I have this motto, and it’s “Inspire one, inspire a nation.”

If I can inspire people to work past the barriers of starting a business, of being a woman in tech, a lesbian in tech, an Indigenous woman in tech. You have to keep pushing. I’m not shy to talk about where I came from because others need to know that they have it in them to do it.

Turn the bad things in your life into good things. My mom isn’t just proud of me. She’ll look at me sometimes and go, “where did this come from?” If everyone did just a little bit of this in their entrepreneurial journey the world would be a whole different place.

Naomi: You talk about Virtual Gurus being an impact-focused firm. Where did your thinking and intentionality come from?

Bobbie: When I realized Virtual Gurus was going to scale, it was a light bulb moment. I had to leverage my voice and platform to help people who were struggling to find work, especially marginalized communities. They are our North Star, and we’ve rebranded so they’re right at the top of our logo. What we do, we do for them.

Sometimes, a virtual assistant will reach out on Slack and say “thank you for helping me provide food for my family.” We want these people to feel empowered, like they’re part of a community. So they can support each other and learn from one another. That’s why we launched the Virtual Gurus Academy, which is by virtual assistants, for virtual assistants.

Our newest, largest account from the US, is coming to us for 100 virtual assistants because they love this angle we’ve taken with diversity. We are now able to provide 100 different people who are BIPOC community jobs. If everybody puts numbers and mandates on their website we can make a real difference.

Naomi: That was something that investors told you to get rid of. Not everyone’s gonna see it, but the people that you’re meant to work with will.

Bobbie: It feels good. We are doing what we set out to do. Every single one of my 32 staff… That’s why we work here. It’s amazing to see how close it brings my team together as well.

Naomi: Are there any other experiences that helped validate that you were on the right path?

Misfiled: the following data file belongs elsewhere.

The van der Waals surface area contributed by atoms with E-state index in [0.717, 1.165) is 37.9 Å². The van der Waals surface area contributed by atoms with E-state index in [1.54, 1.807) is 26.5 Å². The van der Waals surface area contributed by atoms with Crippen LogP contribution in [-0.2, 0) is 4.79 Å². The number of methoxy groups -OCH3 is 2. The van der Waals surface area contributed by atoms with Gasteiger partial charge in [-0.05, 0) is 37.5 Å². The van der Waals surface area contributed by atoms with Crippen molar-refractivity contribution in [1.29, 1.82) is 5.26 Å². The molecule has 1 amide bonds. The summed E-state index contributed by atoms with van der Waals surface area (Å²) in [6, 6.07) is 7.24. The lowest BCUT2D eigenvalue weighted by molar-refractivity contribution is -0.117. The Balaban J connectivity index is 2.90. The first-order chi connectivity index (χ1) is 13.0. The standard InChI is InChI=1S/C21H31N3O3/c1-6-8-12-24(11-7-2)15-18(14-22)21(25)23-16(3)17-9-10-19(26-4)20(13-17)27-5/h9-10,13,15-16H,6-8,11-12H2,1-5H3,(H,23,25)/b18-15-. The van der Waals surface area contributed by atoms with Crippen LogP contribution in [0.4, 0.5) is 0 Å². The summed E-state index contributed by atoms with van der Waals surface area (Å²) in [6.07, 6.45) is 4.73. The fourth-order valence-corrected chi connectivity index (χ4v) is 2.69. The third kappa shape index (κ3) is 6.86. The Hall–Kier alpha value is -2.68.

Bobbie: When I was about to get laid off, I hired a fellow that I met online to be our CEO. I didn’t think I could do it. Imposter syndrome. That was my number one mistake because I gave up quite a bit of buying shares. I didn’t think Virtual Gurus would get as big as it is now. Maybe six to eight months after he came in, I realized our visions weren’t the same, and that I needed to take over. That there was nobody better to run the business than myself.

Taking my power back, to help it scale, was one of the most empowering, beautiful things ever. I came out of my shell. That’s why I went to Montreal, pacing back and forth in front of a pitching tent, in front of thousands. Just the fact that I got on stage was winning for me.

It’s important that we understand that we are the best people to run our businesses. Everybody’s going to make mistakes. I’ve made plenty. You need to learn from them to grow. I tell these stories all the time because they made me who I am today. That’s why I’ve been able to scale like this.

Naomi: Thank you for being honest, that this is about learning as you go. Now, I’d like to know whether there’s anything interesting going on in your industry that you can share with us today?

Bobbie: The gig economy and the sharing economy, freelancer economy, is a $455 trillion market in North America. There’s a lot of food gig workers, administration and freelance.

Upwork, for example, started years ago. Platforms like ours are coming out and taking a completely different approach. We’re providing quality talent. There are other platforms in the US, but we’re the only one in Canada. In the US, some have revenues of $100 to $400 million a year. That’s because they’re approaching it with a fresh perspective, too. We’re onto something in Canada, but we’re actually scaling big time in the US right now. It’s rare, but 60% of our clients are based there.

I love how much this industry is changing. The cycle is refreshing.

Connect with Bobbie

Connect with Naomi

About the Power of Why Host, Naomi Haile

headshot of Naomi Haile, wearing a white sweaterAn intrapreneur, consultant, and interviewer.

Naomi Haile is curious about people, their paths and what drives them. In 2017, she launched the Power of Why Podcast. Her guests have taken the non-linear path in business, venture capital and other creative professions to share their story. Each episode explores people’s philosophy on life and work.

As we all navigate our lives and careers, Naomi hopes that everyone she connects with – guests and listeners – can shape products, companies, and communities of impact.

Naomi is a consultant at QuakeLab. She is starting graduate school at Columbia University.

Check out other inspiring stories in this special series in celebration of AccelerateOTT:

How Esosa Ighodaro-Johnson got out of her own way to raise $1.4 million and co-found Black Women Talk Tech
She’s ushering a new generation of financially empowered youth: introducing Tecla Kalinda

logo of AccelerateOTTAccelerateOTT rallies hundreds of founders, innovators, industry veterans, investors, tech giants, and a host of entrepreneurial partners from Canada’s Capital Region across Canada and worldwide. This one-day flagship entrepreneurship conference hosted by Invest Ottawa strives to equip, connect, and create new opportunities and impact for founders, entrepreneurs, business owners, startups, scaling firms, SMEs, and their partners.  It aims to catalyze their growth and success by addressing key opportunities and challenges facing the startup and scale-up community; providing actionable insight entrepreneurs can put to work; and facilitating relevant investor, customer, and market connections. Visit Invest Ottawa’s venture path programs to see how we can help your business thrive.


Randy Gaudreau